Background: Additional folic acid treatment appears to have a neutral effect on reducing vascular risk in countries that mandate fortification of food with folic acid (e.g. US and Canada). However, it is uncertain whether folic acid therapy reduces stroke risk in countries without folic acid food fortification.
Objective: To comprehensively evaluate the efficacy of folic acid therapy on stroke prevention in countries without folic acid food fortification.
Methods: Pubmed, EMBASE, and Clinicaltrials.gov from January 1966 to August 2015 were searched to identify relevant studies. Relative risk (RR) with 95% CI was used as a measure of the association between folic acid supplementation and risk of stroke, after pooling data across trials in a random-effects model.
Results: The search identified 14 randomized controlled trials involving treatment with folic acid that had enrolled 71,334 participants, all of which stroke was reported as an outcome measure. Across all trials, folic acid therapy vs. control was associated with a lower risk of stroke (RR=0.84; 95% CI, 0.76-0.93; P=0.0007) and there was no heterogeneity among include trials (P for heterogeneity =0.27, I2=17%) (Figure). The RR of stroke in primary prevention trials was 0.81 (12 trials, 95% CI, 0.72-0.91; P=0.0006). Among 3 trials, which distinguished ischemic from hemorrhagic stroke as endpoints, folic acid therapy reduced risk of ischemic stroke (RR=0.77; 95% CI 0.67-0.90, P=0.0006), but had a neutral effect on hemorrhagic stroke (RR=0.92, 95% CI 0.66-1.28, P=0.61).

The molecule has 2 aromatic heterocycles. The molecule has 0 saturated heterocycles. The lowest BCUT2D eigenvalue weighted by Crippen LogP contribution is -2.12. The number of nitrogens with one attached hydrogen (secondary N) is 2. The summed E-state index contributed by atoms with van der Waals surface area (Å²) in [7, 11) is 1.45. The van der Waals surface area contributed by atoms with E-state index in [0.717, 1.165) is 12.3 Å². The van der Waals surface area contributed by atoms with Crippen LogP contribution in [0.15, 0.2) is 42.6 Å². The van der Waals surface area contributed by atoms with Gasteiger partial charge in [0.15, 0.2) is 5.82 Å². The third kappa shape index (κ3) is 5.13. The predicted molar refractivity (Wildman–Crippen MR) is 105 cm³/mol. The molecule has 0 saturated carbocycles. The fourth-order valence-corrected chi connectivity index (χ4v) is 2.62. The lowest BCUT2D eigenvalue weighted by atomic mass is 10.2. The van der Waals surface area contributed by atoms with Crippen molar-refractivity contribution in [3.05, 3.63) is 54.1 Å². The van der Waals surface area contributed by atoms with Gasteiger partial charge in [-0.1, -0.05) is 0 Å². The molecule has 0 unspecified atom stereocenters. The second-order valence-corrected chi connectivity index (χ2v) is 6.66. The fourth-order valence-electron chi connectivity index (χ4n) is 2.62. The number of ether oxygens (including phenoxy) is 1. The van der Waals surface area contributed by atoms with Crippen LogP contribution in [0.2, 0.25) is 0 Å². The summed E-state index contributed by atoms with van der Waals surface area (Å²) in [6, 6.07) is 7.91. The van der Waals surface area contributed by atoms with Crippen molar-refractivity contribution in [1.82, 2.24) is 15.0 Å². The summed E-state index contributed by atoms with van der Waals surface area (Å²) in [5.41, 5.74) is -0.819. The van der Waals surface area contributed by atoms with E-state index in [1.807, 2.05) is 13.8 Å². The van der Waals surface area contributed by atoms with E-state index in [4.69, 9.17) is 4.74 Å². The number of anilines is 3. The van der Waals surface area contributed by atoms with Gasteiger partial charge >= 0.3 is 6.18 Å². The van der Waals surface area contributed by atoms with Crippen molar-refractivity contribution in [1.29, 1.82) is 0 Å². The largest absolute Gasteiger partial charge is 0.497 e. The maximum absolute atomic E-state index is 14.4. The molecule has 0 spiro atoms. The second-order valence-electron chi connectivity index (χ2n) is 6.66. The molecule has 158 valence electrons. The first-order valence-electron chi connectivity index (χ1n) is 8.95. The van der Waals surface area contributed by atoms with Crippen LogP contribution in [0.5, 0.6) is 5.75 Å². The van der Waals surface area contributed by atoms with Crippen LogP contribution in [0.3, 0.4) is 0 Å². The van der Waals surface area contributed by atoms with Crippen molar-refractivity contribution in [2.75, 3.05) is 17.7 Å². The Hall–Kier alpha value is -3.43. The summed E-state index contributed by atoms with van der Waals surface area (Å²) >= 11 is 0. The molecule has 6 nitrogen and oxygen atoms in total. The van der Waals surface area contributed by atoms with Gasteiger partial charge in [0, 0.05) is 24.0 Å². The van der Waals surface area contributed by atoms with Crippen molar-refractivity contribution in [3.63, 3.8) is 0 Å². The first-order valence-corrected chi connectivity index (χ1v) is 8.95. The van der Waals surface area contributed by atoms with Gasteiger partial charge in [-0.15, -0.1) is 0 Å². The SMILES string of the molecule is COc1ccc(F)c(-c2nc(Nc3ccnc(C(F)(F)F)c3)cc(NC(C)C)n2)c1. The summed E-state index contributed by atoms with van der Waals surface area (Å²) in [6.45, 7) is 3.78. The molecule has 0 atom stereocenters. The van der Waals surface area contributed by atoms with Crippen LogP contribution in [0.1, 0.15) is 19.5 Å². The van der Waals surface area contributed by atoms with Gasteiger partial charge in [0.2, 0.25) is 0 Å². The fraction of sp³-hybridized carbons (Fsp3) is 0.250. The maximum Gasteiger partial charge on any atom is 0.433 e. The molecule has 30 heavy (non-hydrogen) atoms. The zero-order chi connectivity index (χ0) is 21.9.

Conclusion: Among people living in countries without mandatory folic acid food fortification, folic acid therapy reduces the occurrence of a stroke.